2 February 2015 Edition
Housing crisis in the North
British Government cuts to the block grant puts pressure on the Northern Executive and in the housing sector ordinary people pay the price, says Fra McCann MLA
‘With more than 20,000 people registered homeless, 3,500 people on waiting lists and so few houses being built, the situation can only get worse’
As the housing crisis in the North goes from bad to worse, An Phoblacht spoke to Sinn Féin’s Assembly spokesperson, Fra McCann MLA He warned that the British Government’s cuts strategy will “leave us with an unmitigated housing disaster”.
McCann is firmly of the view that the lack of “new builds” and the “flawed points system” used to allocate houses needs to be overhauled.
“The reality is that we are in a housing crisis here and with more than 20,000 people registered homeless, 3,500 people on waiting lists and so few houses being built, the situation can only get worse.”
Added to this is the fact that so many houses are being taken out of the social housing sector and into private ownership. “This only compounds the problem as private landlords demand higher rents which people can’t afford and so end up registering as homeless,” Fra McCann says.
McCann says that the private sector is unregulated, the rents are overpriced and that up to £300million goes into that sector in benefit payments.
As far back as 2008, Sinn Féin called for the registration of private landlords and a charter for the protection of tenants.
Sinn Féin maintains that the Department of Social Development (DSD), the Executive department ultimately responsible for housing, “has a lot to answer for”. He has accused the DSD of bias over the allocation of housing.
So convinced is the party that bias exists that, in June of last year, Assembly members Fra McCann, Alex Maskey and Mickey Brady asked the North’s Equality Commission to investigate the DSD.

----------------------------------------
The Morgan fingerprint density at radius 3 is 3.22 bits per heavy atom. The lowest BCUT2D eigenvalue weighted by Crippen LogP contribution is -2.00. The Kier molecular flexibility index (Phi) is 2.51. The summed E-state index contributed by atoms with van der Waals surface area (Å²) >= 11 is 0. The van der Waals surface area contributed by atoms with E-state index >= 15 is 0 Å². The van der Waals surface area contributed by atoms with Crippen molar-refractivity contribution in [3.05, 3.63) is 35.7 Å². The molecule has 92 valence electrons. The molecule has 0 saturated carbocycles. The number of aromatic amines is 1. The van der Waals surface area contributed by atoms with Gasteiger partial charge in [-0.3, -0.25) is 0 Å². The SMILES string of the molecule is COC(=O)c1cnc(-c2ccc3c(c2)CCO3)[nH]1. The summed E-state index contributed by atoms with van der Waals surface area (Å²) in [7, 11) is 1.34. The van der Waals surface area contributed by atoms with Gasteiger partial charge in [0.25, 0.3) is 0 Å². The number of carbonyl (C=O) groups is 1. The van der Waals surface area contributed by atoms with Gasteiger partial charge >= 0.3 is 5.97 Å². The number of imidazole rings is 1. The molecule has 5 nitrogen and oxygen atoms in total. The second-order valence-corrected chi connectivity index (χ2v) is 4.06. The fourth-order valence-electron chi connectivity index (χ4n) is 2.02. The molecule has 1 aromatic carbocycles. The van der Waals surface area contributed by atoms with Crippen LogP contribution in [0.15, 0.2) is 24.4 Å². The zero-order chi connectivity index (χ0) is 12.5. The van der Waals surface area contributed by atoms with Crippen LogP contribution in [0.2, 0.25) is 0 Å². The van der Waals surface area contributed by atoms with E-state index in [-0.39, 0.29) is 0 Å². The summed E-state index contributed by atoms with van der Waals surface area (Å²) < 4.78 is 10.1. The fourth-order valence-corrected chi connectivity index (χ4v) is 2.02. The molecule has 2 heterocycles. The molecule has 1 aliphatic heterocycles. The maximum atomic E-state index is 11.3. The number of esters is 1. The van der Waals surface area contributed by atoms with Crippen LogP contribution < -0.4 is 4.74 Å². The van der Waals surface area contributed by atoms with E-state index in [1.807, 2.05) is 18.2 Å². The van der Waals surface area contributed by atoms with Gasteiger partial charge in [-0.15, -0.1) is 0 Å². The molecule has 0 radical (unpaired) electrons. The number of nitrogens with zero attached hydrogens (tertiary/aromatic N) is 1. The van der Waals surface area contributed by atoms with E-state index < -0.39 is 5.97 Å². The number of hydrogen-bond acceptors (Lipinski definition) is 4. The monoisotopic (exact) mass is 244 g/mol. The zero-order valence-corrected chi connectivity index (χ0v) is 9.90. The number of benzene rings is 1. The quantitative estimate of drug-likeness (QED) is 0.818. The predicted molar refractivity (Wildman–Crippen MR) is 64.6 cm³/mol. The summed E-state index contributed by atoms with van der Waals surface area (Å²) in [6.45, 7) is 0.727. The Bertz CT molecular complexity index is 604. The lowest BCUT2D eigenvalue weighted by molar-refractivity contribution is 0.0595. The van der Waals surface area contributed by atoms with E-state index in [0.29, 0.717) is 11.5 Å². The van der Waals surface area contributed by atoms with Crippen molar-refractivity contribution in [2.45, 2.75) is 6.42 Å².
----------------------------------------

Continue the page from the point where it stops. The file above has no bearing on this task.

In May, a month prior to the Sinn Féin move, it emerged that the Equality Commission had launched its own investigation into the DSD’s Facing the Future: Housing Strategy for Northern Ireland 2012-2017 policy.
Facing the Future proposes a radical overhaul of public housing policy, including the dismantling of the Housing Executive, a re-examination of the basis that social housing is allocated on, and transferring housing stock out of the public sector into private (landlord) ownership.
Sinn Féin and the Equality Commission’s challenges centre on the fact that the department, then under the control of the DUP’s Nelson McCausland had neither screened nor carried out an Equality Impact Assessment (EQIA) on the policy.
McCausland and the DSD were subsequently accused of manipulating the waiting list figures for north Belfast to disguise the disproportionate number of people in nationalist areas in housing need compared to their unionist counterparts.
According to McCann, the demand for housing in nationalist areas “far outstrips that in unionist areas – more houses are available in unionist areas but the reality is that nationalists cannot move into them”.
“We want a system where houses are allocated on the basis of objective need. We are happy to work with the new DSD Minister, Mervyn Storey, to bring about the necessary changes but he has to be willing to break with the past, especially in respect of equality requirements.”
‘ALISON’ called into Fra McCann’s Falls Road constituency office while An Phoblacht was there and said she didn’t mind us sitting in as she asked about getting rehoused.
“Most of the cases that we deal with here are housing related,” Fra tells me, “whether it’s people trying to move to improved accommodation, people trying to get their first house or simply those who need repairs done.”
‘Alison’ is a 29-year-old mother of two children living in privately-rented accommodation.
She explains that she pays £600 per month for a property which is not suitable for her children nor is “worth the rent”.
As both Alison and her partner work, they cannot got enough housing points for a house from any of the many housing associations that are now responsible for the building and allocation of the North’s housing.
The double whammy for the couple is that, because they are in a house, the number of points they are entitled to is minimal whereas people who are homeless will be entitled to more points.
Alison has been offered houses in areas that are miles from where she presently lives, in the mid-Falls, but these do not suit her as she works unsocial hours and at times depends on family for child-minding.
Were she to accept one of these offers she would be forced to take her children out of their present school and enroll them nearer to the new home or make a round trip through heavy traffic every schoolday.
Alison is caught in a housing trap. Fra McCann is working on her case.